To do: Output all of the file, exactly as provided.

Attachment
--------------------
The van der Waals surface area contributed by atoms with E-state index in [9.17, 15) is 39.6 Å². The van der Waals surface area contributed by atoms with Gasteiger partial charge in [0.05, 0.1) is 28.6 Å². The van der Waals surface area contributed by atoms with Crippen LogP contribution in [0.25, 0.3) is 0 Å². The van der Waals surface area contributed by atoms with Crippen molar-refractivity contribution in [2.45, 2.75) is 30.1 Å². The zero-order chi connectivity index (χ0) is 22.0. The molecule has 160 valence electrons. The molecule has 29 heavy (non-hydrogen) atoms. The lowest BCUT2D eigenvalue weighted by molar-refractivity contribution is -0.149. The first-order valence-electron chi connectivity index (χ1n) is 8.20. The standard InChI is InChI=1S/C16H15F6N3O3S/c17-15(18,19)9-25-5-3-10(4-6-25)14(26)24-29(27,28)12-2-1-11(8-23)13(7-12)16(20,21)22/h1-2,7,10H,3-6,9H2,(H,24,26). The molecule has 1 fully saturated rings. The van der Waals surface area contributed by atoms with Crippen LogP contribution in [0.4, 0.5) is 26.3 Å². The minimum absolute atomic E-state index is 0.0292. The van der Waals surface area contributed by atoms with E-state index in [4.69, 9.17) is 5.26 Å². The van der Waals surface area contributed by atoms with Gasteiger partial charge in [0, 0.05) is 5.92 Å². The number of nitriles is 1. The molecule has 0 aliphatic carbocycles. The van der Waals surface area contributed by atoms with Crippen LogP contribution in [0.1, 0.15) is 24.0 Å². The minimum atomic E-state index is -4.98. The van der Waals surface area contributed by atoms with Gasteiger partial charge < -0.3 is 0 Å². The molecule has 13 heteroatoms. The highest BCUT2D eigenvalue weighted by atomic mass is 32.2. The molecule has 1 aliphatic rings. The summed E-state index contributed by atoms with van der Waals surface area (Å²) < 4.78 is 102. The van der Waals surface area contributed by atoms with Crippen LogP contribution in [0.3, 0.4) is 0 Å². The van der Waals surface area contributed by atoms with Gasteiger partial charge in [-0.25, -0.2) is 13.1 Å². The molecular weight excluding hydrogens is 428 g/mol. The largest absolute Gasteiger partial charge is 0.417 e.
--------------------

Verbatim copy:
The van der Waals surface area contributed by atoms with E-state index in [9.17, 15) is 39.6 Å². The van der Waals surface area contributed by atoms with Gasteiger partial charge in [0.05, 0.1) is 28.6 Å². The van der Waals surface area contributed by atoms with Crippen LogP contribution in [0.25, 0.3) is 0 Å². The van der Waals surface area contributed by atoms with Crippen molar-refractivity contribution in [2.45, 2.75) is 30.1 Å². The zero-order chi connectivity index (χ0) is 22.0. The molecule has 160 valence electrons. The molecule has 29 heavy (non-hydrogen) atoms. The lowest BCUT2D eigenvalue weighted by molar-refractivity contribution is -0.149. The first-order valence-electron chi connectivity index (χ1n) is 8.20. The standard InChI is InChI=1S/C16H15F6N3O3S/c17-15(18,19)9-25-5-3-10(4-6-25)14(26)24-29(27,28)12-2-1-11(8-23)13(7-12)16(20,21)22/h1-2,7,10H,3-6,9H2,(H,24,26). The molecule has 1 fully saturated rings. The van der Waals surface area contributed by atoms with Crippen LogP contribution in [0.4, 0.5) is 26.3 Å². The minimum absolute atomic E-state index is 0.0292. The van der Waals surface area contributed by atoms with E-state index in [4.69, 9.17) is 5.26 Å². The van der Waals surface area contributed by atoms with Gasteiger partial charge in [0, 0.05) is 5.92 Å². The number of nitriles is 1. The molecule has 0 aliphatic carbocycles. The van der Waals surface area contributed by atoms with Crippen LogP contribution in [0.1, 0.15) is 24.0 Å². The minimum atomic E-state index is -4.98. The van der Waals surface area contributed by atoms with Gasteiger partial charge < -0.3 is 0 Å². The molecule has 13 heteroatoms. The highest BCUT2D eigenvalue weighted by atomic mass is 32.2. The molecule has 1 aliphatic rings. The summed E-state index contributed by atoms with van der Waals surface area (Å²) < 4.78 is 102. The van der Waals surface area contributed by atoms with Crippen LogP contribution in [0.3, 0.4) is 0 Å². The van der Waals surface area contributed by atoms with Gasteiger partial charge in [-0.25, -0.2) is 13.1 Å². The molecular weight excluding hydrogens is 428 g/mol. The largest absolute Gasteiger partial charge is 0.417 e.